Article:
Having a multicultural doll ghetto is not enough

by Anti-Racist Parent columnist Dawn Friedman

Recently I wrote on my blog about trying to find an African American Polly Pocket for my 3-year old daughter. My efforts were only slightly successful – I did find a brown-skinned Polly, kind of. But she could more easily stand in for a white girl with an olive complexion. The comments on my blog and on other blogs made me want to talk more about why I want regular old popular dolls, like Polly Pocket, to step up to the plate and add many-hued faces to their product lines. To do this, I have to tell you some not-so-flattering things about myself.

When I was about eight or nine I found a doll that I wanted and the reason I wanted her is that she had dark brown hair (like me) and blue eyes (like me). It really bothered me that all the dolls back then – the 70s – were blondes. All those Baby TenderLoves I had (and I had a ton) had lemon meringue hair and big sky blue eyes and you know, it really bothered me. Ok, I was a little smug that the dolls’ eyes were blue (not hazel like my big sister’s) but what was with the blondes? I definitely felt (although I didn’t have the word) under-represented. Having a bunch of self-esteem in spite of myself, I was pretty willing to say that the doll manufacturers were the ones with a problem although in the back of my mind was the rotten idea that blondes really did have more fun and more value to boot.

Now at around this same time I spent a lot of time flipping through the Sears wishbook – you know that big fat catalog that came out around the holidays. There were the ubiquitous blonde dolls, of course, and I noted that some of these dolls had this little add-in picture to the side of the exact same doll only painted brown.

I got a very clear message from this: Black kids? Even less valued than brown-haired pink-skinned kids like me. Being a child raised on Sesame Street and Stories for Free Children meant that I didn’t think black kids had less value; in fact, good liberal child that I was, I decided I would be extra-nice to the poor black kids who lived in dirty city streets (like on Sesame) and who had to make do with Bless You Baby TenderLoves dipped in brown paint.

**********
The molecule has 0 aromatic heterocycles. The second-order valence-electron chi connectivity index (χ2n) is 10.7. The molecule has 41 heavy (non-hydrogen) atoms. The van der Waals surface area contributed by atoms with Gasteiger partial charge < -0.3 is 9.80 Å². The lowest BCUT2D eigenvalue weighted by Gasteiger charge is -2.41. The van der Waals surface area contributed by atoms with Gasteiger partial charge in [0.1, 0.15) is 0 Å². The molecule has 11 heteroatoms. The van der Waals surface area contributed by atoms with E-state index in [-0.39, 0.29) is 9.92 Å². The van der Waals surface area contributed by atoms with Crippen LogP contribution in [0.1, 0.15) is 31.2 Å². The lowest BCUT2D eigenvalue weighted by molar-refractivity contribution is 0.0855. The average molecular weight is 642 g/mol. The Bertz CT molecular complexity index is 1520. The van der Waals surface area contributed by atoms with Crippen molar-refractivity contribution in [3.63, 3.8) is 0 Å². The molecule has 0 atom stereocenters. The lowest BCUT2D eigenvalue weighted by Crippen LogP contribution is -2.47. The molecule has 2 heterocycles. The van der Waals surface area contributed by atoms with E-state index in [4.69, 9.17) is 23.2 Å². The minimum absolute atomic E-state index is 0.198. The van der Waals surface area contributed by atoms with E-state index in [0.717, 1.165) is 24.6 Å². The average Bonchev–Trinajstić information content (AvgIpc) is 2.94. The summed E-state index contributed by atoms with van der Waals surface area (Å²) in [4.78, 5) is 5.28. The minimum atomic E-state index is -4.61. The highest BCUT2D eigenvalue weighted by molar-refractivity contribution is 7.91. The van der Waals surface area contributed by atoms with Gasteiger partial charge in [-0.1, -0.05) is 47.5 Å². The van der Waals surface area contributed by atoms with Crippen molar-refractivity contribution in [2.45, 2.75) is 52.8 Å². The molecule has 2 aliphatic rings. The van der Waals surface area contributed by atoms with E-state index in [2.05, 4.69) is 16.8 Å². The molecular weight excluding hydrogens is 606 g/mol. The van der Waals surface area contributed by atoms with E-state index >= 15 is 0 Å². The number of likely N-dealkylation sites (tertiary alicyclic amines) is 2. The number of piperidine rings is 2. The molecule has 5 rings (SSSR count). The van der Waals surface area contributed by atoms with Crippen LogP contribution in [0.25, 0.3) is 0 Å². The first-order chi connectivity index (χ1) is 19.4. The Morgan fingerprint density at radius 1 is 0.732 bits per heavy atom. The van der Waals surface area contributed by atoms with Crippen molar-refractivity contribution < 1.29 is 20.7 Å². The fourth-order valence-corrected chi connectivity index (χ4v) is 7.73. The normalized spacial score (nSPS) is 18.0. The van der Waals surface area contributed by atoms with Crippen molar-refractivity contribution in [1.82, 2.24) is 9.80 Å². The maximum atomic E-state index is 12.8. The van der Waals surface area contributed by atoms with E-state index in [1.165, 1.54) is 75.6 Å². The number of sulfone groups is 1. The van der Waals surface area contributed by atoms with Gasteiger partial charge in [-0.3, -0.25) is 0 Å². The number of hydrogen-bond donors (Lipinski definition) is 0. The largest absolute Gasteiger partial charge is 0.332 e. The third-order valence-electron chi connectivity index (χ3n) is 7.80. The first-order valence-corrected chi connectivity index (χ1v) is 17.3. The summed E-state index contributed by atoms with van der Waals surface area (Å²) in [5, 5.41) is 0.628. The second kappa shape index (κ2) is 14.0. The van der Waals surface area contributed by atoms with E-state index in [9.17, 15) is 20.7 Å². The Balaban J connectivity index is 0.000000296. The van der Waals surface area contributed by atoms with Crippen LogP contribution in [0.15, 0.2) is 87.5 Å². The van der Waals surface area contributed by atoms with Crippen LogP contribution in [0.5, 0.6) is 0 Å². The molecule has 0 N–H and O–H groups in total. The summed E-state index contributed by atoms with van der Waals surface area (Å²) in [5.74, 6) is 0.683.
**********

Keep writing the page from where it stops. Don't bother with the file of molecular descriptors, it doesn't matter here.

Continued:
Yes, I learned my do-good racism young, nourished in part by the Sears wish book and its lack of ethnically diverse dolls.

And this is why I made sure that my kids (bio and adopted, white and black) had an ethnic mix of dolls (and Playmobil and books, etc.). In short my daughter has many dolls that look like her and quite a few that don’t. You might say – as people have said – that it’s enough to stock her room with these dolls and forego those Pollies. Only I disagree because to me it’s just like those Baby Tenderloves and their lemon meringue hair because it’s not just my daughter I’m worried about.

Personally I don’t like Polly Pockets. I don’t like their impossible-to-get-on shoes or their emphasis on fancy clothes or the “collect them all!” mentality but my daughter likes them and her friends like them, which means that Polly Pocket is a part of our lives. And the absence of a decent African American version (as detailed at Abebech’s blog here) means that lots of little kids are getting the message that I got pouring over that Sears wishbook: That non-white kids are not valued.

People sometimes think that the issue is about having the right kind of dolls and so they share (and I’m grateful for the sharing) sites like Dolls Like Me and MulticulturalDolls.com and the fabulous blog, Multicultural Toybox and that’s a help but still, what the hell is up with Polly Pocket? It’s not enough to have a toy ghetto – I want the multicultural dolls at Target. I want them at Toys R Us. I don’t want my kids to get by seeing non-white dolls shunted over to the side, one brown-skinned Cabbage Patch baby against a sea of redheads and blondes. I don’t want them to get the message that Asian children get one doll while white kids get three in the collection. I mean the Groovy Girls are swell and all but if you love Polly you’re not going to be fooled when someone shoves another Petula in your arms and tells you to quit crying over that sorry Shani.

Happily, retailers are starting to make changes even if it is the almighty dollar inspiring them. Kmart is launching a multicultural line of dolls because, “About one in three Americans is a minority, according to the U.S. Census Bureau.” In other words, multicultural shouldn’t be an alternative anymore.

Want to let the makers of Polly to know that it’s time to catch up with our kids? You can always do what I did and contact Mattel.

Dawn Friedman is a writer and mother to two children. Her articles have appeared in Salon.com, Yoga Journal, Brain Child and the Greater Good and she is the op-ed editor at Literary Mama. She is also the founder of OpenAdoptionSupport.com and since the adoption of her daughter in 2004 has become passionate about the need for adoption reform. She blogs at this woman’s work.

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